I think the title of this column is occasionally a bit misleading. Not tonight, though.
Timenet – Dishwasher (Frame Of Mind)
Now, this is an example of someone really, really, digging back and returning with something unexpected. The original was released in 1992 as a white label by the members of the short-lived techno outfit Ubik, and that’s about all I know of it. Judging from the fact that the same PR blurb is out there on about 100 record store sites, I’d say that’s about all most seem to know about it which is pretty cool and interesting because it’s not often we get something genuinely obscure popping up as a repress at the moment.
Musically it’s very much of its time with its mix of Acid, techno, and rave, lending it the distinctive UK sound of the early nineties. While Dishwasher feels far more classically Chicago – mainly because it’s an homage of sorts to Mr Finger’s Washing Machine – the other tracks cram in a good dose of messy, day-glo, fun alongside some wobbly grooves. On The Move comes straight out of a dingy club at the wrong end of the high street with its baggy T-shirt stained with sweat and dry ice; ravey stabs and grinning daftness do something similar to the inside of its mind. DX Moods is the pick though, with its low-slung, electro tinged, moodiness eventually bursting into a smiling, fractal, sunrise.
Aux 88 – Technology (Direct Beat)
Although not the highest ranking record in my personal ‘Direct Beat represses I need right now’ list, not least because Technology is one of the tracks on last month’s repress of Bass Magnetic, this is still an important one to get back out seeing as it represents not only the first ever release on Direct Beat but – I might be wrong about this – also the first appearance of Aux 88.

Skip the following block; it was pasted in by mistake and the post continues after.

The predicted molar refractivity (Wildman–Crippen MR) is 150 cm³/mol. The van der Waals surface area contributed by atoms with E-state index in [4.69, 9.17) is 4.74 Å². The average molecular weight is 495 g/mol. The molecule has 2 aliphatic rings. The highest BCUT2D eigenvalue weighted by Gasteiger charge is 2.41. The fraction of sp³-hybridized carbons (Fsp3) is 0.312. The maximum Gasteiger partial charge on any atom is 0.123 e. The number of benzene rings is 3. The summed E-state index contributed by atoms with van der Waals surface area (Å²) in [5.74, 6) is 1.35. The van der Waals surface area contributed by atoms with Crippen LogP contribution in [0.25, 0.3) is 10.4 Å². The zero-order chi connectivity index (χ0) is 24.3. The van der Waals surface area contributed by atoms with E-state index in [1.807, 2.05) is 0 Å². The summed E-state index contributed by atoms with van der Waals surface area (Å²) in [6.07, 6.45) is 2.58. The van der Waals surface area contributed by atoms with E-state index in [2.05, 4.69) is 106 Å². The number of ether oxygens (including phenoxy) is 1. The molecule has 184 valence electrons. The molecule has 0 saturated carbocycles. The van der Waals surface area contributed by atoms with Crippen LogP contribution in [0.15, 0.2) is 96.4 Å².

While Technology feels a little rough and ready compared to some of their later, slicker, work It remains a great tune and one which helped to define the entire techno bass sound with its blend of electro, house, and soulful Detroit techno. But where techno bass – as a whole – eventually began to suffer from a little too much in the way of cookie-cutter sounds and off-the-shelf attitude, Technology remains wonderfully alive to the possibilities. Even better is the Rhythm mix which swaps the fluid breaks for a stomping 4/4 beat, head-rushing energy, and connects the Detroit sounds of the early 90s with something altogether more up-front and explosive. This Direct Beat Classics thing is beginning to shape up very nicely.
k Alexi Shelby – All For Lee-Sah (Transmat)
One of a very small band of producers whose work truly crossed the – mostly imaginary – boundaries between Chicago and Detroit, K-Alexi could always be counted on to deliver the sort of utter banger that everyone knew even though they lived in the ‘secret weapon’ category. This repress of his Early Transmat release – the first proper repress we’ve had from the label in a long while – brilliantly sums up that rare duality with three tunes that you’ll have heard plenty of times even though you didn’t know who made them.
My Medusa is probably the most familiar, particularity as its wonky, eternally optimistic, skank has been out on a couple of other relatively recent represses, but the other two tunes bring very different facets of K-Alexi’s sound to the fore. Vertigo is one of the dirtiest, funkiest, acid tracks ever released. It’s a tune so pungent you’ll be catching it at the edge of your senses for weeks. All For Lee-Sah is just a work of near genius. A swirling, compressed, storm of emotion and mood it floods over a stone cold groove which gradually winds itself up into some brilliantly subtle acidic funk. Bring the strobes for this one.